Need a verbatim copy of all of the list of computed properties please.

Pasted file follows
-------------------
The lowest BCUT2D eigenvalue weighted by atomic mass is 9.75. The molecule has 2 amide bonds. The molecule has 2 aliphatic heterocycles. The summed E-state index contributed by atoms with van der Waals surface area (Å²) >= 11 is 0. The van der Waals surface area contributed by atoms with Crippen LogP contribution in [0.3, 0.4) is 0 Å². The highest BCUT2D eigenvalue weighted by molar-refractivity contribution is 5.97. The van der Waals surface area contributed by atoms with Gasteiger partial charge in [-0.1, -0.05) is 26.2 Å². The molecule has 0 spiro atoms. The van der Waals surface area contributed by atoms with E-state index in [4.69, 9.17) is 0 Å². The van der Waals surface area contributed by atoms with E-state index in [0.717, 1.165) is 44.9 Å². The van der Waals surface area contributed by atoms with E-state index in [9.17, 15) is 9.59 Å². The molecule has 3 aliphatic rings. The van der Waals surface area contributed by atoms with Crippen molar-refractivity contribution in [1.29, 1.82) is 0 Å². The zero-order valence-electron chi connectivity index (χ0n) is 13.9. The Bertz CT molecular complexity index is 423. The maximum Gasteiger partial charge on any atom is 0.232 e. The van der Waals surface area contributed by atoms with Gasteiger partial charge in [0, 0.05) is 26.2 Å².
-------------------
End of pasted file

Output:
The lowest BCUT2D eigenvalue weighted by atomic mass is 9.75. The molecule has 2 amide bonds. The molecule has 2 aliphatic heterocycles. The summed E-state index contributed by atoms with van der Waals surface area (Å²) >= 11 is 0. The van der Waals surface area contributed by atoms with Crippen LogP contribution in [0.3, 0.4) is 0 Å². The highest BCUT2D eigenvalue weighted by molar-refractivity contribution is 5.97. The van der Waals surface area contributed by atoms with Gasteiger partial charge in [-0.1, -0.05) is 26.2 Å². The molecule has 0 spiro atoms. The van der Waals surface area contributed by atoms with E-state index in [4.69, 9.17) is 0 Å². The van der Waals surface area contributed by atoms with E-state index in [0.717, 1.165) is 44.9 Å². The van der Waals surface area contributed by atoms with E-state index in [9.17, 15) is 9.59 Å². The molecule has 3 aliphatic rings. The van der Waals surface area contributed by atoms with Crippen molar-refractivity contribution in [1.29, 1.82) is 0 Å². The zero-order valence-electron chi connectivity index (χ0n) is 13.9. The Bertz CT molecular complexity index is 423. The maximum Gasteiger partial charge on any atom is 0.232 e. The van der Waals surface area contributed by atoms with Gasteiger partial charge in [0, 0.05) is 26.2 Å².